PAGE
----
Great Britain and Ireland captain Stuart Wilson believes his side are ready as they attempt to end the United States’ winning run in the biennial contest.
The Americans are bidding to win the match for the fourth time on the spin following wins at Seminole in 2021, Royal Liverpool in 2019 and Los Angeles Country Club in 2017.
Great Britain and Ireland have won only two of the previous nine matches – at Royal Lytham and St Annes in 2015 and at Royal Aberdeen in 2011.
There are two Scots in the home side with Nairn’s Calum Scott and 16-year-old Connor Graham teeing up against the USA.
Wilson is pleased with his side’s preparation ahead of the match getting under way at The Old Course at St Andrews on Saturday morning.
He said: “The team has done a fantastic job this week of preparing.
“It’s been a long week.
“I don’t think there’s many weeks like this in the golfing calendar when there’s so much preparation, but we had our two practice rounds early in the week and then we had a little break over to Kingsbarns, which was a bit more of a social, relaxed day, and then rounding them up Thursday and Friday here for the official practice days.
“Preparations have gone well, and the guys are all playing well, which is great to see.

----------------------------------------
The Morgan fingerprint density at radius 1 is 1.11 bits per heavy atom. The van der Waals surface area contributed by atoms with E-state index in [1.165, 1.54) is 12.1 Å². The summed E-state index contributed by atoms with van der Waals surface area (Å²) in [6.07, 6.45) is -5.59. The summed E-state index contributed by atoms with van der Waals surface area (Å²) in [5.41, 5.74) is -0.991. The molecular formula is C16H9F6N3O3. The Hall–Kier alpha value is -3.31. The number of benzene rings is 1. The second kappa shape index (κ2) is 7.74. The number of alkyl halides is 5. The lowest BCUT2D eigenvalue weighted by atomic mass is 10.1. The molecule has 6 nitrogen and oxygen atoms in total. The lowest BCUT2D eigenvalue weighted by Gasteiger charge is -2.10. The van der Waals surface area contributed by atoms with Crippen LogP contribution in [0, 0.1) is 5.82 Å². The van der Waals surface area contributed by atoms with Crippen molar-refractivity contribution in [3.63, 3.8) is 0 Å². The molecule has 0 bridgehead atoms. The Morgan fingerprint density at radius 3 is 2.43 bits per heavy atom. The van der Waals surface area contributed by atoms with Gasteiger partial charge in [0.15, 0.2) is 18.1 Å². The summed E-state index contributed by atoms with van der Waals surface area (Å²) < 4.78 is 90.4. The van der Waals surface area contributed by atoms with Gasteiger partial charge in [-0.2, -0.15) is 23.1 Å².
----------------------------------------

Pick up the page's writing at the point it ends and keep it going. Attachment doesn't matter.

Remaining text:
“Playing well and practising creates a nice situation but a difficult situation as well.
“It has given us a little bit of a headache as to pairings and obviously we’ve got to leave two players out each of the first three sessions so the guys have made my job difficult by deciding who to leave out.”
Close-knit group eager to shine
Wilson says the close bond between the players will hopefully make selecting pairings an easier process.
He said: “We’ve tried to look at it in a bit of depth but the way the Old Course is set up, it’s with a par-3 on the front that’s even and a par-3 on the back that’s odd, and vice versa with the par-5s.
“So if they’re playing regulation golf, everybody is going to be doing the same amount of putting, and it’s the same coming in or going out.
“If you’re a strong wedge player, 1, 3, 5, 7, 9 are your holes, and then on the back it’s 10, 12, 14, 16, 18.
“We do a bit of matching with personalities but we’ve probably got 10 personalities here and we’ve looked at the pairings, we’ve done a lot of the numbers and stats but I don’t think we could have done any better of a job than actually putting 10 balls in a hat and pulling them out. The team is that close-knit which is great.”
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His American counterpart Mike McCoy expects a close match at the Old Course.
McCoy, who is captaining the United States of America for the first time in the match but played in the 2015 defeat, said: “I think we all know that we’re expecting a very competitive match. We certainly know they’re familiar with the golf course.
“I played on a losing team over here, so that’s sort of scorched into my mind. We had a good team and got beat pretty handily.
“I don’t think anybody is taking it for granted. We really are prepared for a tough match. I don’t think anybody is complacent.
“These guys are all competitors, and I think they’re ready to go.”
The match is played over two days with 18 singles matches and eight foursomes matches.